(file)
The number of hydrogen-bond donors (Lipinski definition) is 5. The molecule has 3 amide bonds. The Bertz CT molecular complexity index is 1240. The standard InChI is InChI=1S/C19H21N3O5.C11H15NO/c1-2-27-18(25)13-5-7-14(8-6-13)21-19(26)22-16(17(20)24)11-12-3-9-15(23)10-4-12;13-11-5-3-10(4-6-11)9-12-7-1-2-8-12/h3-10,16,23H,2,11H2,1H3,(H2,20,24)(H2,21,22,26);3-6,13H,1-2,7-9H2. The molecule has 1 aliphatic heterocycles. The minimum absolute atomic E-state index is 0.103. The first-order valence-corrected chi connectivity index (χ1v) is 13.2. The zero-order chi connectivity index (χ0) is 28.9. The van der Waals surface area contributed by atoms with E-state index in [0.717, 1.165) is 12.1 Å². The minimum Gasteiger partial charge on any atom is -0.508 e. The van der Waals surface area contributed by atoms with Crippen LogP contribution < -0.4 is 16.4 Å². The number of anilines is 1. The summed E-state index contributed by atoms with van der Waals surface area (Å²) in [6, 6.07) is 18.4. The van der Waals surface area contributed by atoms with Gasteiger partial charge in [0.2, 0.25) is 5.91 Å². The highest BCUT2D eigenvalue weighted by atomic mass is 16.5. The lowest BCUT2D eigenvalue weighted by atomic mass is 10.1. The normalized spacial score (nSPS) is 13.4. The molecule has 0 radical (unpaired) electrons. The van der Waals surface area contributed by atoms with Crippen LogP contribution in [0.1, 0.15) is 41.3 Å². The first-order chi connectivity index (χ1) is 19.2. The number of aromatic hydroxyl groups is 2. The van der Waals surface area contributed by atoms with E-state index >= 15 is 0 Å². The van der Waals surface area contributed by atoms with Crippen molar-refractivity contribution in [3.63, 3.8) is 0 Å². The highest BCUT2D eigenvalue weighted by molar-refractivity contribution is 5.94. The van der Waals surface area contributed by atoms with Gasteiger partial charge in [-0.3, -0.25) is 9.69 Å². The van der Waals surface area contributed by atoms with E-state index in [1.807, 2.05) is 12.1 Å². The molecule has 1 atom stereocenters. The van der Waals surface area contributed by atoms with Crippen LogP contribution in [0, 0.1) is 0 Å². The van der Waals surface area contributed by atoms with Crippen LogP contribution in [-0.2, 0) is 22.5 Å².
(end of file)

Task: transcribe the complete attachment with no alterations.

The number of hydrogen-bond donors (Lipinski definition) is 5. The molecule has 3 amide bonds. The Bertz CT molecular complexity index is 1240. The standard InChI is InChI=1S/C19H21N3O5.C11H15NO/c1-2-27-18(25)13-5-7-14(8-6-13)21-19(26)22-16(17(20)24)11-12-3-9-15(23)10-4-12;13-11-5-3-10(4-6-11)9-12-7-1-2-8-12/h3-10,16,23H,2,11H2,1H3,(H2,20,24)(H2,21,22,26);3-6,13H,1-2,7-9H2. The molecule has 1 aliphatic heterocycles. The minimum absolute atomic E-state index is 0.103. The first-order valence-corrected chi connectivity index (χ1v) is 13.2. The zero-order chi connectivity index (χ0) is 28.9. The van der Waals surface area contributed by atoms with E-state index in [0.717, 1.165) is 12.1 Å². The minimum Gasteiger partial charge on any atom is -0.508 e. The van der Waals surface area contributed by atoms with Crippen LogP contribution < -0.4 is 16.4 Å². The number of anilines is 1. The summed E-state index contributed by atoms with van der Waals surface area (Å²) in [6, 6.07) is 18.4. The van der Waals surface area contributed by atoms with Gasteiger partial charge in [0.2, 0.25) is 5.91 Å². The highest BCUT2D eigenvalue weighted by atomic mass is 16.5. The lowest BCUT2D eigenvalue weighted by atomic mass is 10.1. The normalized spacial score (nSPS) is 13.4. The molecule has 0 radical (unpaired) electrons. The van der Waals surface area contributed by atoms with Crippen LogP contribution in [0.1, 0.15) is 41.3 Å². The first-order chi connectivity index (χ1) is 19.2. The number of aromatic hydroxyl groups is 2. The van der Waals surface area contributed by atoms with E-state index >= 15 is 0 Å². The van der Waals surface area contributed by atoms with Crippen molar-refractivity contribution in [3.63, 3.8) is 0 Å². The highest BCUT2D eigenvalue weighted by molar-refractivity contribution is 5.94. The van der Waals surface area contributed by atoms with Gasteiger partial charge in [-0.3, -0.25) is 9.69 Å². The van der Waals surface area contributed by atoms with E-state index in [1.807, 2.05) is 12.1 Å². The molecule has 1 atom stereocenters. The van der Waals surface area contributed by atoms with Crippen LogP contribution in [0, 0.1) is 0 Å². The van der Waals surface area contributed by atoms with Crippen LogP contribution in [-0.2, 0) is 22.5 Å².